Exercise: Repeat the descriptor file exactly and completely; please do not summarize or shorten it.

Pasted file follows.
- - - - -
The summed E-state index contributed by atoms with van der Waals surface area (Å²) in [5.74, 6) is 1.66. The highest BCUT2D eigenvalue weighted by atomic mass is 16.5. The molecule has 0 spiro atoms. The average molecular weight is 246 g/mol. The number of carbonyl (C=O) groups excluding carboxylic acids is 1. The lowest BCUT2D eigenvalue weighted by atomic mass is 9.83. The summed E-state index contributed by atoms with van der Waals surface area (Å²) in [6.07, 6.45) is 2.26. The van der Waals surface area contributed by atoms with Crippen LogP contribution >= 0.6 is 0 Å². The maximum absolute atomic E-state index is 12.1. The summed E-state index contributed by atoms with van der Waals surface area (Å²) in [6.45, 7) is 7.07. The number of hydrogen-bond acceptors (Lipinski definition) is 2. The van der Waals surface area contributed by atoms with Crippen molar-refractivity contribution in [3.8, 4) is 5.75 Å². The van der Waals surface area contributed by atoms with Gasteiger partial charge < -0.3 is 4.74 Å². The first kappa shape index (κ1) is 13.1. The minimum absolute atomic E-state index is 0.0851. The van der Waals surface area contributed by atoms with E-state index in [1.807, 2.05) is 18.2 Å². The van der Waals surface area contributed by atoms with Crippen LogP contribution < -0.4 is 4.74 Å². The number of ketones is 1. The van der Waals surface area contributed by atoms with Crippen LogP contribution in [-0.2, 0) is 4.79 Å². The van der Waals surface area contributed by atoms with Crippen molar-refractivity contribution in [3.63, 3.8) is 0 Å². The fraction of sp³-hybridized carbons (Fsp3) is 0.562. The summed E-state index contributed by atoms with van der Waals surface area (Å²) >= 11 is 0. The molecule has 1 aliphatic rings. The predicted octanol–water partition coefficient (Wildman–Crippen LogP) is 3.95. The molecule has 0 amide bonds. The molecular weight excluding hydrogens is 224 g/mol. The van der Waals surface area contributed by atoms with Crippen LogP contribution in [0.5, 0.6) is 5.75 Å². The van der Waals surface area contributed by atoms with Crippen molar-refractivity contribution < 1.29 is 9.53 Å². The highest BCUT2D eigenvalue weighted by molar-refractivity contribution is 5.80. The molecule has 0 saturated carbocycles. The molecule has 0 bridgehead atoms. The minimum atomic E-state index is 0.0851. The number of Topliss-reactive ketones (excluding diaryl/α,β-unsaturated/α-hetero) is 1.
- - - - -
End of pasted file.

The summed E-state index contributed by atoms with van der Waals surface area (Å²) in [5.74, 6) is 1.66. The highest BCUT2D eigenvalue weighted by atomic mass is 16.5. The molecule has 0 spiro atoms. The average molecular weight is 246 g/mol. The number of carbonyl (C=O) groups excluding carboxylic acids is 1. The lowest BCUT2D eigenvalue weighted by atomic mass is 9.83. The summed E-state index contributed by atoms with van der Waals surface area (Å²) in [6.07, 6.45) is 2.26. The van der Waals surface area contributed by atoms with Crippen LogP contribution >= 0.6 is 0 Å². The maximum absolute atomic E-state index is 12.1. The summed E-state index contributed by atoms with van der Waals surface area (Å²) in [6.45, 7) is 7.07. The number of hydrogen-bond acceptors (Lipinski definition) is 2. The van der Waals surface area contributed by atoms with Crippen molar-refractivity contribution in [3.8, 4) is 5.75 Å². The van der Waals surface area contributed by atoms with Gasteiger partial charge < -0.3 is 4.74 Å². The first kappa shape index (κ1) is 13.1. The minimum absolute atomic E-state index is 0.0851. The van der Waals surface area contributed by atoms with E-state index in [1.807, 2.05) is 18.2 Å². The van der Waals surface area contributed by atoms with Crippen LogP contribution < -0.4 is 4.74 Å². The number of ketones is 1. The van der Waals surface area contributed by atoms with Crippen LogP contribution in [-0.2, 0) is 4.79 Å². The van der Waals surface area contributed by atoms with Crippen molar-refractivity contribution in [3.63, 3.8) is 0 Å². The fraction of sp³-hybridized carbons (Fsp3) is 0.562. The summed E-state index contributed by atoms with van der Waals surface area (Å²) >= 11 is 0. The molecule has 1 aliphatic rings. The predicted octanol–water partition coefficient (Wildman–Crippen LogP) is 3.95. The molecule has 0 amide bonds. The molecular weight excluding hydrogens is 224 g/mol. The van der Waals surface area contributed by atoms with Crippen LogP contribution in [0.5, 0.6) is 5.75 Å². The van der Waals surface area contributed by atoms with Crippen molar-refractivity contribution < 1.29 is 9.53 Å². The highest BCUT2D eigenvalue weighted by molar-refractivity contribution is 5.80. The molecule has 0 saturated carbocycles. The molecule has 0 bridgehead atoms. The minimum atomic E-state index is 0.0851. The number of Topliss-reactive ketones (excluding diaryl/α,β-unsaturated/α-hetero) is 1.